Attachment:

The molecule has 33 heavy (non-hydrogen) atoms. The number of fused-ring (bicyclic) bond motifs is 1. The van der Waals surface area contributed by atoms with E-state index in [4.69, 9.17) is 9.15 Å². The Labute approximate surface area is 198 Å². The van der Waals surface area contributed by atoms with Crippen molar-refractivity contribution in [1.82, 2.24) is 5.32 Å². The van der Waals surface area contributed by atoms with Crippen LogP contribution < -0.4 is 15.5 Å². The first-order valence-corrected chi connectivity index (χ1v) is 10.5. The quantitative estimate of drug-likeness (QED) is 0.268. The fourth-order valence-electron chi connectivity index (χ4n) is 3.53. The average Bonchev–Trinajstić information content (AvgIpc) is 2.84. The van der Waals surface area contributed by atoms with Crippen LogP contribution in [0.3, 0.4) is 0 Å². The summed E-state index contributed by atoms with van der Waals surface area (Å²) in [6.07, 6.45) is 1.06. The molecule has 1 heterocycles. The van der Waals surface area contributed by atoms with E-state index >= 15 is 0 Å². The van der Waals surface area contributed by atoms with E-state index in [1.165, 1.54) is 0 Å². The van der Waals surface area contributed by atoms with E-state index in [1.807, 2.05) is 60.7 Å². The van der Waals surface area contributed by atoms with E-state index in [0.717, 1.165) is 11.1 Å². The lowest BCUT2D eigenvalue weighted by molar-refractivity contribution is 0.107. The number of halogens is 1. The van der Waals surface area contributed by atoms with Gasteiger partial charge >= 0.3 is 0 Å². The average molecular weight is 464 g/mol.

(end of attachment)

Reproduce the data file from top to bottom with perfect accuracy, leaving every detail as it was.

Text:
The molecule has 33 heavy (non-hydrogen) atoms. The number of fused-ring (bicyclic) bond motifs is 1. The van der Waals surface area contributed by atoms with E-state index in [4.69, 9.17) is 9.15 Å². The Labute approximate surface area is 198 Å². The van der Waals surface area contributed by atoms with Crippen molar-refractivity contribution in [1.82, 2.24) is 5.32 Å². The van der Waals surface area contributed by atoms with Crippen LogP contribution < -0.4 is 15.5 Å². The first-order valence-corrected chi connectivity index (χ1v) is 10.5. The quantitative estimate of drug-likeness (QED) is 0.268. The fourth-order valence-electron chi connectivity index (χ4n) is 3.53. The average Bonchev–Trinajstić information content (AvgIpc) is 2.84. The van der Waals surface area contributed by atoms with Crippen LogP contribution in [0.3, 0.4) is 0 Å². The summed E-state index contributed by atoms with van der Waals surface area (Å²) in [6.07, 6.45) is 1.06. The molecule has 1 heterocycles. The van der Waals surface area contributed by atoms with E-state index >= 15 is 0 Å². The van der Waals surface area contributed by atoms with E-state index in [1.165, 1.54) is 0 Å². The van der Waals surface area contributed by atoms with E-state index in [1.807, 2.05) is 60.7 Å². The van der Waals surface area contributed by atoms with E-state index in [0.717, 1.165) is 11.1 Å². The lowest BCUT2D eigenvalue weighted by molar-refractivity contribution is 0.107. The number of halogens is 1. The van der Waals surface area contributed by atoms with Gasteiger partial charge >= 0.3 is 0 Å². The average molecular weight is 464 g/mol.